FRANKFORT — As gasoline prices fluctuate, the state is getting ready to charge motorists 1.9 cents more for a gallon of gas at the pumps.
The tax increase, effective July 1, is the result of a 1980 law that ties the state's gas tax to the average wholesale price of gasoline.
The law took effect 31 years ago amid concerns that skyrocketing gas prices would cause people to buy less, which would mean less money for the state's Road Fund, which pays for road projects.
Greg Harkenrider, acting deputy executive director for the Governor's Office for Policy Research, said a survey in April showed an increase in the wholesale price of gasoline. Consequently, the state will raise its overall tax rate from 25.9 cents a gallon to 27.8 cents a gallon.
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He said Kentucky's total tax rate on gasoline has three components: variable rate, supplemental rate and an underground-storage tax.
The variable rate is what will change July 1, from 19.5 cents to 21.4 cents a gallon.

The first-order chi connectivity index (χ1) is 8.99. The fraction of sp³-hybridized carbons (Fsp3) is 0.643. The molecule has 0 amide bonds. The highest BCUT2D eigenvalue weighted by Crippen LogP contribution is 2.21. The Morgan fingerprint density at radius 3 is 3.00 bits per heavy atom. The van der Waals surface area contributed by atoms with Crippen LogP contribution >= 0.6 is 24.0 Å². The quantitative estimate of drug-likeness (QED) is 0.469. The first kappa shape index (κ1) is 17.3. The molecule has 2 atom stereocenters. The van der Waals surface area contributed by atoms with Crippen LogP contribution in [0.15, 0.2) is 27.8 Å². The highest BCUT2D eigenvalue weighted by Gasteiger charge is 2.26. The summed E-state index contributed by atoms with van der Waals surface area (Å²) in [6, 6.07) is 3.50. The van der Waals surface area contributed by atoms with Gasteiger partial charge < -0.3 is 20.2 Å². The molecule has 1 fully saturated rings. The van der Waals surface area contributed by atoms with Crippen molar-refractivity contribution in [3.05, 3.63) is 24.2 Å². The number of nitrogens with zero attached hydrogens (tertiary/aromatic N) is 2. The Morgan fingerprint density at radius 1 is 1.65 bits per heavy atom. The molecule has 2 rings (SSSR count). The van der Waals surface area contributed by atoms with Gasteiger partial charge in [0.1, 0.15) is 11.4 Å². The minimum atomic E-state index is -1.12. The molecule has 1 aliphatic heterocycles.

It often changes, but this is one of the bigger changes. State Transportation Cabinet spokesman Chuck Wolfe noted that it rose 0.3 cents in January.
The supplemental rate, or user fee, is a flat tax of 5 cents a gallon. The underground-storage tax is 1.4 cents, and money from it is used to repair underground storage tanks.
A state survey of the wholesale price is done every three months. Any change in the tax rate is reflected at the pumps three months later. The next survey will be in July. Any change would take effect in October.
According to the Tax Foundation in Washington, D.C., as of Jan. 1 Kentucky ranks 31st in the nation in gas tax rates. California is the highest, at 47.7 cents a gallon and Alaska the lowest, at 8 cents. The federal gas tax rate in each state is 18.4 cents a gallon.
Beginning July 1, Kentuckians will shell out 46.2 cents a gallon for state and federal taxes.
The July increase of 1.9 cents a gallon in Kentucky could generate millions of dollars for the Road Fund.
"Historically, the increase has yielded about $30 million per penny," Wolfe said. "So, on an annualized basis, an increase of 1.9 cents per gallon would yield about $57 million."
Wolfe said the amount depends on how much fuel the public buys.
"When gas prices go up, people usually cut back," he said.
The Road Fund, which receives most of its revenue from fuel taxes, appears to be in fairly good shape.
The state reported last week that the fund reported an increase of 10.5 percent in May and 11.6 percent for the fiscal year that ends June 30, beating an expected 4.9 percent growth.